As awareness increases about dry needling as a treatment for myofascial and muscular pain, and more states include it in the scope of practice, physical therapists like graduate Eric Krell, PT, DPT, Cert DN, MTC, MSKUS Cert, are integrating it into their practice.
Dr. Krell is bringing his experience with the technique to others through two Continuing Professional Education seminars offered by the University of St. Augustine for Health Sciences. Dry Needling I focuses on the cervical, scapulo-thoracic, craniofacial region, and upper extremity, and Dry Needling II focuses on the lumbo-pelvic and lower extremity. Each seminar provides 25 hours or 2.5 CEUs. Physical therapists who complete the seminars can earn certification in dry needling through a combination of practical observation and testing.
The three-day seminars provide a balance of research and application. They cover topics like safety, and review the literature on how dry needling can decrease pain and increase range of motion, which can then increase function. There is also an emphasis on demonstration and practice.
“Sticking needles in anyone is challenging even for the most experienced PT,” says Dr. Krell, who has more than 20 years of clinical experience. “With this seminar and ongoing practice, your confidence and motor skills for handling the needle will improve, as well as your clinical judgment.”
Clinical decision-making is a key component to the seminar. “Standard protocols are helpful for dry needling, but a lot of clinical judgment can get lost in those protocols,” says Dr. Krell. “To yield the best outcomes, you have to make sound clinical decisions about which patients will benefit from dry needling and how to use it as an adjunct to primary treatment like manual therapy.”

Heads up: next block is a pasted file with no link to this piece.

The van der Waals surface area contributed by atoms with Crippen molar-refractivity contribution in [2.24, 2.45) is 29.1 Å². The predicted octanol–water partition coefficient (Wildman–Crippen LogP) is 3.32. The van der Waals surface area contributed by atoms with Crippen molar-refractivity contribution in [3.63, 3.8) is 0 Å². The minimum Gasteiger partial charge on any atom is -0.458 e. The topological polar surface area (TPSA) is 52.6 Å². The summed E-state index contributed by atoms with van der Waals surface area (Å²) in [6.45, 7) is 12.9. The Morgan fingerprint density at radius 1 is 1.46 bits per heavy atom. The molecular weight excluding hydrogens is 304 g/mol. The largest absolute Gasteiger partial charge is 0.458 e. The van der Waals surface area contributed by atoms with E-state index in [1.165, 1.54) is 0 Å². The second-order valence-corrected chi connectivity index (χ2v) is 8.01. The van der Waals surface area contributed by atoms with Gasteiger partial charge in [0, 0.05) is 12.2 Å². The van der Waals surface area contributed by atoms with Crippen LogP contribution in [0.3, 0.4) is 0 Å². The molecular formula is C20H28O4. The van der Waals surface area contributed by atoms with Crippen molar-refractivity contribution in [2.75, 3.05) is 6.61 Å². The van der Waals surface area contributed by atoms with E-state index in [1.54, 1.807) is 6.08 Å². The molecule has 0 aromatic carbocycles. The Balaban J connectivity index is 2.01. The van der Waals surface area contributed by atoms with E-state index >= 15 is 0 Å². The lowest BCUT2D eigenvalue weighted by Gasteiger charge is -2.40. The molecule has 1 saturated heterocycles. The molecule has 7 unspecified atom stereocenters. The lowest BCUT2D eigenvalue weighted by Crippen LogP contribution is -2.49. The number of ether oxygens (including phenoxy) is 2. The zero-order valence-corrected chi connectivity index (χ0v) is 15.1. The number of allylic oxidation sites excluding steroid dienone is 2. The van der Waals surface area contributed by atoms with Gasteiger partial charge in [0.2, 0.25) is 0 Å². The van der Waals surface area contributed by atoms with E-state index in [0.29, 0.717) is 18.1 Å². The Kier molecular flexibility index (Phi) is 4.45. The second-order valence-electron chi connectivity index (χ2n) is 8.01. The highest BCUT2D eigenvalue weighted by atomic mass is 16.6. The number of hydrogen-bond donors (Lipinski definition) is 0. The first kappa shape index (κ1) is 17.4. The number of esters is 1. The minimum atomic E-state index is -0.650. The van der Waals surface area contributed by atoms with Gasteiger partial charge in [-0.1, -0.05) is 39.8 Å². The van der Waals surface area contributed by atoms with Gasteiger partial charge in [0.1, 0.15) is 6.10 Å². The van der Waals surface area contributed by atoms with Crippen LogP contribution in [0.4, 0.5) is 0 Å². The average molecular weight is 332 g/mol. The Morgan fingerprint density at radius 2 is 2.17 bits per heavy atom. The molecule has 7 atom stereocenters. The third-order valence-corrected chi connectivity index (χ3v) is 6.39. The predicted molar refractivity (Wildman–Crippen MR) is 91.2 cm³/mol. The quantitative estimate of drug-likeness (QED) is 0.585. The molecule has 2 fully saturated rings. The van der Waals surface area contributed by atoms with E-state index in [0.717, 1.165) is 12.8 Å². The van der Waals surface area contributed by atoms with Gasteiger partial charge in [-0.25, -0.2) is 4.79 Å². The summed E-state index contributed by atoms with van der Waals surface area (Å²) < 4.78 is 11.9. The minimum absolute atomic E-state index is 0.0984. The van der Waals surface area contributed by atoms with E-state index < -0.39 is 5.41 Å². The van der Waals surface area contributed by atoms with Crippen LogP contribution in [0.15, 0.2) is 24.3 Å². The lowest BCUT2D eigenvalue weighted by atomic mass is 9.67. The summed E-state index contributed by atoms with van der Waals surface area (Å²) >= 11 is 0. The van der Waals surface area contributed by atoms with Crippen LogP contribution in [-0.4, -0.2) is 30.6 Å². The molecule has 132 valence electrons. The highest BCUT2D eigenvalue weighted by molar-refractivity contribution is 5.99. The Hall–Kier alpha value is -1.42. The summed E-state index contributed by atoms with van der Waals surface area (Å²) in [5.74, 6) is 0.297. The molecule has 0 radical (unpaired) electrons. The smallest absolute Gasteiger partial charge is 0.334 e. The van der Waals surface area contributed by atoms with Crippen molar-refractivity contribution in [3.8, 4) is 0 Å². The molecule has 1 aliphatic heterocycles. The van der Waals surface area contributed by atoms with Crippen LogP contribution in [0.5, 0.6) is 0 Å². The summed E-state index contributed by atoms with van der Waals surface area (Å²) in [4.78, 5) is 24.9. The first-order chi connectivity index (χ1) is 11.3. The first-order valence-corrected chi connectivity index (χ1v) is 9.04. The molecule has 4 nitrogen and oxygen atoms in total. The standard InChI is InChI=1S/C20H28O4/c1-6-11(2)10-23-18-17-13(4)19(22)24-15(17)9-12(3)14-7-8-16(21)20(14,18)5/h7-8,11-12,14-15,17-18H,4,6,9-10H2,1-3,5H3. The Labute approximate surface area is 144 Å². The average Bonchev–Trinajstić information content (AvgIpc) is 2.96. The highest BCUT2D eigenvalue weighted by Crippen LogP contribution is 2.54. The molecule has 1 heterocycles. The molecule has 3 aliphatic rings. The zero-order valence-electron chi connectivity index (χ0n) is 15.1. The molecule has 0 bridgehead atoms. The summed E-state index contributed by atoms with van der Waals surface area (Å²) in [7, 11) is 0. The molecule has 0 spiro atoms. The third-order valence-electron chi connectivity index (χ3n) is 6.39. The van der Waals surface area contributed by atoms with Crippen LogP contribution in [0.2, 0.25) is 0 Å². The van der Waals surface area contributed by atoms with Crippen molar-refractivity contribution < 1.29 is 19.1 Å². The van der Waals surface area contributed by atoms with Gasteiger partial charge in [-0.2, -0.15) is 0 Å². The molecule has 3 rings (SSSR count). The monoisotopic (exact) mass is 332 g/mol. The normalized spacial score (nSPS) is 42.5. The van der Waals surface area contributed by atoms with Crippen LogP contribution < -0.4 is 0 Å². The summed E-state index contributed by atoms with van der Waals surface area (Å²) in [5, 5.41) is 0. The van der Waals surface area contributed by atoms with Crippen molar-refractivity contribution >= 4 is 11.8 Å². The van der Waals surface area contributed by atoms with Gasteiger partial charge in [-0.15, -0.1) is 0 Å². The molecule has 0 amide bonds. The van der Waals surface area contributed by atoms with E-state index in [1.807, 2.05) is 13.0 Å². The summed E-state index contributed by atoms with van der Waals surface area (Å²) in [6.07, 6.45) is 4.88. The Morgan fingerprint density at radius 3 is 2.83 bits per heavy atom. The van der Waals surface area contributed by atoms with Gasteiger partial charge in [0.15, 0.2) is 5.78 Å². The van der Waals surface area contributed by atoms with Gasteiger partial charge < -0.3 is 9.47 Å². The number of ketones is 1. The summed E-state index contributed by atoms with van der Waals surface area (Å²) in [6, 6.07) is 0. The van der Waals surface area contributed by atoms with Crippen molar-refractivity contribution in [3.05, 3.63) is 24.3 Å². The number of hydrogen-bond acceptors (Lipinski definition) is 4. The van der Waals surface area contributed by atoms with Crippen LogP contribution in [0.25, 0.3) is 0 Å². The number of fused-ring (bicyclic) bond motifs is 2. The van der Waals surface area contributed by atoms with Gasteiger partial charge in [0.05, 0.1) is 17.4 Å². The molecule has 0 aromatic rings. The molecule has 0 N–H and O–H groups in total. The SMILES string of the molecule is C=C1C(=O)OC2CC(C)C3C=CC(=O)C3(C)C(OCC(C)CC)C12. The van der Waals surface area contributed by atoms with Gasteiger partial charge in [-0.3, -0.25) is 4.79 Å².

Manual therapy is what drew Dr. Krell to the university in 1999. He earned a Manual Therapy Certification and in 2003 opened his own clinic, Rocky Mountain Spine and Sport Physical Therapy, which has grown to nine locations around Denver. Recognizing the importance of quality continuing education for physical therapists, he has hosted university seminars at his clinics for nearly a decade. He also continued his own education by earning a transitional Doctor of Physical Therapy in 2011. Now he is excited to be teaching in the Continuing Professional Education program.
“I want PTs who take the seminars to have a core understanding of the science of dry needling and a solid foundation in the technique so that they can integrate it into their practice and work toward mastering it for the benefit of their patients.”
Dry Needling I Seminars
- January 12-14 in Austin
- February 9-11 in Las Vegas
- March 16-18 in Denver
- May 4-6 in Atlanta
- June 15-17 in Milwaukee
Dry Needling II Seminars
- April 20-22 in Austin
- July 13-15 in Las Vegas
- September 21-23 in Denver
- October 26-28 in Atlanta
- November 2-4 in Milwaukee